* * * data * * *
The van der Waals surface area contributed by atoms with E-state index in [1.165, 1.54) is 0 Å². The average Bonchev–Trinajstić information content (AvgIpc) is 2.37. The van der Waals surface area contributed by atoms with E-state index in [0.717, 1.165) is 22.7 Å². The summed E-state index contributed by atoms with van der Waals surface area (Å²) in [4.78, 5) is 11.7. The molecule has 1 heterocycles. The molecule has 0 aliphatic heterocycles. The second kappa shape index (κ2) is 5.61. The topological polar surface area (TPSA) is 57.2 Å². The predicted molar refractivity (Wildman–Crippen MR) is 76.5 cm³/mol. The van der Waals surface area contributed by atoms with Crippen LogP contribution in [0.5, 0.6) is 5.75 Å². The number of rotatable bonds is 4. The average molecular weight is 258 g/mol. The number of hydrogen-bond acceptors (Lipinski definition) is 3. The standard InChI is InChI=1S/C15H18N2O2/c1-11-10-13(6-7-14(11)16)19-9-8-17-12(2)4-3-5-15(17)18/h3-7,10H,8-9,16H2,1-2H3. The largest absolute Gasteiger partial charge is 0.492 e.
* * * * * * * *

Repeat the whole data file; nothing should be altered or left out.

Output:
The van der Waals surface area contributed by atoms with E-state index in [1.165, 1.54) is 0 Å². The average Bonchev–Trinajstić information content (AvgIpc) is 2.37. The van der Waals surface area contributed by atoms with E-state index in [0.717, 1.165) is 22.7 Å². The summed E-state index contributed by atoms with van der Waals surface area (Å²) in [4.78, 5) is 11.7. The molecule has 1 heterocycles. The molecule has 0 aliphatic heterocycles. The second kappa shape index (κ2) is 5.61. The topological polar surface area (TPSA) is 57.2 Å². The predicted molar refractivity (Wildman–Crippen MR) is 76.5 cm³/mol. The van der Waals surface area contributed by atoms with Crippen LogP contribution in [0.5, 0.6) is 5.75 Å². The number of rotatable bonds is 4. The average molecular weight is 258 g/mol. The number of hydrogen-bond acceptors (Lipinski definition) is 3. The standard InChI is InChI=1S/C15H18N2O2/c1-11-10-13(6-7-14(11)16)19-9-8-17-12(2)4-3-5-15(17)18/h3-7,10H,8-9,16H2,1-2H3. The largest absolute Gasteiger partial charge is 0.492 e.